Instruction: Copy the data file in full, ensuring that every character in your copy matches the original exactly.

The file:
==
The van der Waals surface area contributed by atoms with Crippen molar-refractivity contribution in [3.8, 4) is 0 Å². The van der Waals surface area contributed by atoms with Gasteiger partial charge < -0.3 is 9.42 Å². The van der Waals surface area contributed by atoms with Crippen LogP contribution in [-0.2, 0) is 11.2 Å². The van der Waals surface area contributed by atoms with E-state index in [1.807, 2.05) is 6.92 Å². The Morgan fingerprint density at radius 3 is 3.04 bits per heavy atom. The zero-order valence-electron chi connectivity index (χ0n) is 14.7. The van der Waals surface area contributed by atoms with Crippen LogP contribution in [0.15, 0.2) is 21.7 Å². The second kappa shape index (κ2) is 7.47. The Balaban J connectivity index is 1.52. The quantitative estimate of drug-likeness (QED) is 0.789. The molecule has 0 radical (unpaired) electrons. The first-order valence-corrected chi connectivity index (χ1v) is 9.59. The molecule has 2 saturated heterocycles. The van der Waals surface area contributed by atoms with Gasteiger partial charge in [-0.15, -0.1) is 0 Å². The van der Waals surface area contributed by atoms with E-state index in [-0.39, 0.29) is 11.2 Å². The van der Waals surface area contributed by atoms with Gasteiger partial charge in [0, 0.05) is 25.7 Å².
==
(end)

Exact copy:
The van der Waals surface area contributed by atoms with Crippen molar-refractivity contribution in [3.8, 4) is 0 Å². The van der Waals surface area contributed by atoms with Gasteiger partial charge < -0.3 is 9.42 Å². The van der Waals surface area contributed by atoms with Crippen LogP contribution in [-0.2, 0) is 11.2 Å². The van der Waals surface area contributed by atoms with E-state index in [1.807, 2.05) is 6.92 Å². The Morgan fingerprint density at radius 3 is 3.04 bits per heavy atom. The zero-order valence-electron chi connectivity index (χ0n) is 14.7. The van der Waals surface area contributed by atoms with Crippen LogP contribution in [0.15, 0.2) is 21.7 Å². The second kappa shape index (κ2) is 7.47. The Balaban J connectivity index is 1.52. The quantitative estimate of drug-likeness (QED) is 0.789. The molecule has 0 radical (unpaired) electrons. The first-order valence-corrected chi connectivity index (χ1v) is 9.59. The molecule has 2 saturated heterocycles. The van der Waals surface area contributed by atoms with Gasteiger partial charge in [-0.15, -0.1) is 0 Å². The van der Waals surface area contributed by atoms with E-state index in [-0.39, 0.29) is 11.2 Å². The van der Waals surface area contributed by atoms with Gasteiger partial charge in [0, 0.05) is 25.7 Å².